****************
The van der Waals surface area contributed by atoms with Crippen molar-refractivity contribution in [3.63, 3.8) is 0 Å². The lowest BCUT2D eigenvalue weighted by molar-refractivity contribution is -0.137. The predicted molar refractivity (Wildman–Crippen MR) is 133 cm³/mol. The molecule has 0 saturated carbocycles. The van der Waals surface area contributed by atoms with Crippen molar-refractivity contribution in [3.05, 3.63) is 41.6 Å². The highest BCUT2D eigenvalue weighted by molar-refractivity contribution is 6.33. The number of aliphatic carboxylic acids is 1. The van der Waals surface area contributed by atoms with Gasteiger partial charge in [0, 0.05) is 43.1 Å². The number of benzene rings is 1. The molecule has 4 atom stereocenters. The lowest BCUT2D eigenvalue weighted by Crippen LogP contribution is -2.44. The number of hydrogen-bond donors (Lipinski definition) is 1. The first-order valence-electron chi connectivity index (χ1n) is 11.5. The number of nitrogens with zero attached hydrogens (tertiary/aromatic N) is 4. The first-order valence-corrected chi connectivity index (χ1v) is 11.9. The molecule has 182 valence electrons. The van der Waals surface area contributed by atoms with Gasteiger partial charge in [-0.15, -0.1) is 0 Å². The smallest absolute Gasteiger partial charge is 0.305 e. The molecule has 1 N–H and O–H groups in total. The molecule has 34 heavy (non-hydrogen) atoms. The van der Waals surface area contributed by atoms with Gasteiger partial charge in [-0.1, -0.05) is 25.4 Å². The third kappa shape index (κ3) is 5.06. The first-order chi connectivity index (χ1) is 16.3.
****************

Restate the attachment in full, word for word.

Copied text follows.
The van der Waals surface area contributed by atoms with Crippen molar-refractivity contribution in [3.63, 3.8) is 0 Å². The lowest BCUT2D eigenvalue weighted by molar-refractivity contribution is -0.137. The predicted molar refractivity (Wildman–Crippen MR) is 133 cm³/mol. The molecule has 0 saturated carbocycles. The van der Waals surface area contributed by atoms with Crippen molar-refractivity contribution in [3.05, 3.63) is 41.6 Å². The highest BCUT2D eigenvalue weighted by molar-refractivity contribution is 6.33. The number of aliphatic carboxylic acids is 1. The van der Waals surface area contributed by atoms with Gasteiger partial charge in [0, 0.05) is 43.1 Å². The number of benzene rings is 1. The molecule has 4 atom stereocenters. The lowest BCUT2D eigenvalue weighted by Crippen LogP contribution is -2.44. The number of hydrogen-bond donors (Lipinski definition) is 1. The first-order valence-electron chi connectivity index (χ1n) is 11.5. The number of nitrogens with zero attached hydrogens (tertiary/aromatic N) is 4. The first-order valence-corrected chi connectivity index (χ1v) is 11.9. The molecule has 182 valence electrons. The van der Waals surface area contributed by atoms with Gasteiger partial charge in [-0.15, -0.1) is 0 Å². The smallest absolute Gasteiger partial charge is 0.305 e. The molecule has 1 N–H and O–H groups in total. The molecule has 34 heavy (non-hydrogen) atoms. The van der Waals surface area contributed by atoms with Gasteiger partial charge in [-0.1, -0.05) is 25.4 Å². The third kappa shape index (κ3) is 5.06. The first-order chi connectivity index (χ1) is 16.3.